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  1. #1

    Symbaroum Weather

    So, after finishing the first two parts of Chronicle of the Copper Kettle ... erm Crown, the group is taking a break before going onto the third part with a bit of exploring of Davokar.
    Given where Davokar is, and to add interest to the exploring, I looked up weather for where Davokar is in the real world, and picked Murmansk as having appropriate weather, and created the following weather table(s).
    I now need to work on survival rules for the sub-zero temperatures the party will be going in, and adding in the encumbrance rules from the Advanced Players Guide to limit how much equipment they will be carrying. The premise being that the Forest itself is an enemy, not just the creatures they find in there.

    Any thoughts?
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  2. #2
    I also finished the Copper Crown chronicle, with two different groups and while the weather was not key, I wanted the journey from south (old Alberetor) to Davokar to start in Winter and while they reach the Malgomor river early spring to start. Since I am from Europe and I love the temperate climate zone for its diversity, I imagine the world of Symbaroum like continental Europe, Nordics to be specific. The four seasons are there and the summer and winter are slightly longer than spring and autumn and the descriptions and images convey this feeling of grandeur.

    What I don't understand much is why people use tables for the weather and many other things... What prevents the DM to decide the weather according to the narrative in the most dramatically appropriate way?
    The past is a rudder to guide us, not an anchor to hold us back.

  3. #3
    Quote Originally Posted by Valyar View Post
    ...
    Since I am from Europe and I love the temperate climate zone for its diversity, I imagine the world of Symbaroum like continental Europe, Nordics to be specific.
    ...
    I originally thought that it was based in Sweden/Iceland area, but found a map that placed Symbaroum into a real world location. Mostly Northern Russia.
    Edit: I suppose I should mention I'm old and use Russia and the USSR interchangeably still when talking about geography.
    What I don't understand much is why people use tables for the weather and many other things... What prevents the DM to decide the weather according to the narrative in the most dramatically appropriate way?
    Absolutely nothing, if something dramatic is called for, but when travelling and exploring every day, it is very easy to fall into the trap of saying "today is overcast" every morning and the weather then not impacting anything. When exploring, you can make it more atmospheric by having people trudge through wet and muddy terrain, perhaps providing a penalty to VIG rolls in rain, and even if nothing actually happens, the players will be more "on edge" and expecting wolves to leap out at them.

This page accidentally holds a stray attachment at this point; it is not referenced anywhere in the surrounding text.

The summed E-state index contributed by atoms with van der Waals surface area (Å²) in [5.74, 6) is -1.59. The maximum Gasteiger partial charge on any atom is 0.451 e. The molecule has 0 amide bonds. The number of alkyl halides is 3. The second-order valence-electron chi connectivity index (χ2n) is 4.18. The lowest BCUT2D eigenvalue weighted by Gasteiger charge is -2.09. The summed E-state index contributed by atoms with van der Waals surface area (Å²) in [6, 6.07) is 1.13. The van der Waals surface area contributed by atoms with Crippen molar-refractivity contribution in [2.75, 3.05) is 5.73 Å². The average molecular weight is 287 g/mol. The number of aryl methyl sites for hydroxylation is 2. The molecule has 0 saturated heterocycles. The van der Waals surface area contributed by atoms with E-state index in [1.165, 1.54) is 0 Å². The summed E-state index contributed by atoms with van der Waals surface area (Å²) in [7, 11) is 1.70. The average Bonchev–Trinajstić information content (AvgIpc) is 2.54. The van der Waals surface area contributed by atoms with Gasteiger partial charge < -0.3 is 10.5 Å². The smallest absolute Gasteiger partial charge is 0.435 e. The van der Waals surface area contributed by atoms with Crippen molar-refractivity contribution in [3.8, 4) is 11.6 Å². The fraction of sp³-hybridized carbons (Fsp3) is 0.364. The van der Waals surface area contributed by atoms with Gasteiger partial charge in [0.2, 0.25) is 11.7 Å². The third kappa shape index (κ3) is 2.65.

Attached Images Attached Images
    Last edited by GrumpyOldAndy; September 25th, 2020 at 12:10.

  4. #4
    This placement of Symbaroum on Russia is hilarious! Indeed it looks like perfect fit... Who knows, this might be the intention of the original authors

    Tell me, how do you run the exploration sequences?

    I tend to narrate periods where nothing happens and the group traverse miles or days through the forest and jump to scenes where something interesting will happen - wolves, spiders, elves or more horrible things. This way the pace is from scene to scene rather than having some forest-crawl and rolling for events each day for example, as in many D&D-based campaigns. I don't think Symbaroum is fit for that, Forbidden Lands is much more appropriate as it is OSR hex-crawling.
    The past is a rudder to guide us, not an anchor to hold us back.

  5. #5
    One of the major sources of income for players in Thistle Hold is bringing back items from Davokar to sell. Adventure Pack One presents a chapter on it (pgs 4-11), and the adventure/campaign Symbar Mother of Darkness (pgs 86-100) expands on and gives fairly detailed information and tables on what you can find, . This includes the type of places you can find (ruin, lone statue, cave), different terrain (marshy, hangmans hill, corrupted soil), encounters and events that can happen while exploring.

    I created the weather table (and added random terrain tables, random place encounters) because I was drawing at blank at being descriptive/immersive in describing walking through forest looking for things. As a DM I rate my lack of spontaneous descriptive ability as one of my worse faults. These give me something to start with and let me expand as necessary. For my group, I find if I provide a broad outline, the players then fill the details in themselves with only mild prompting, and I get away with having to say, or do very little for 30 minutes while they work themselves up over a suddenly appearing patch of fog. Having a frog leap out at them from the mist is amusing, and makes for a memorable point as they overreact.

    This "directionless" wandering also lets me give them an idea of what is in the woods, and that there are things they should really avoid rather than try to fight. The Ogre discovered this after nearly being killed by corruption from blighted creatures, despite taking very little physical damage. One hit killed them, but as he uses berserk, they never missed and with each hit through the armour inflicting 2 points of temporary corruption, it added up quickly. Given he went the melee heavy route and does 1d12+1d6+2d4, (two handed force, berserk, robust, iron fist) most things die in one hit, so he was feeling very overconfident.

    Saying that, I do only intend for this to be a recurring interlude before resuming a more plot driven scenario, but it does make for a nice change of pace. IMO.

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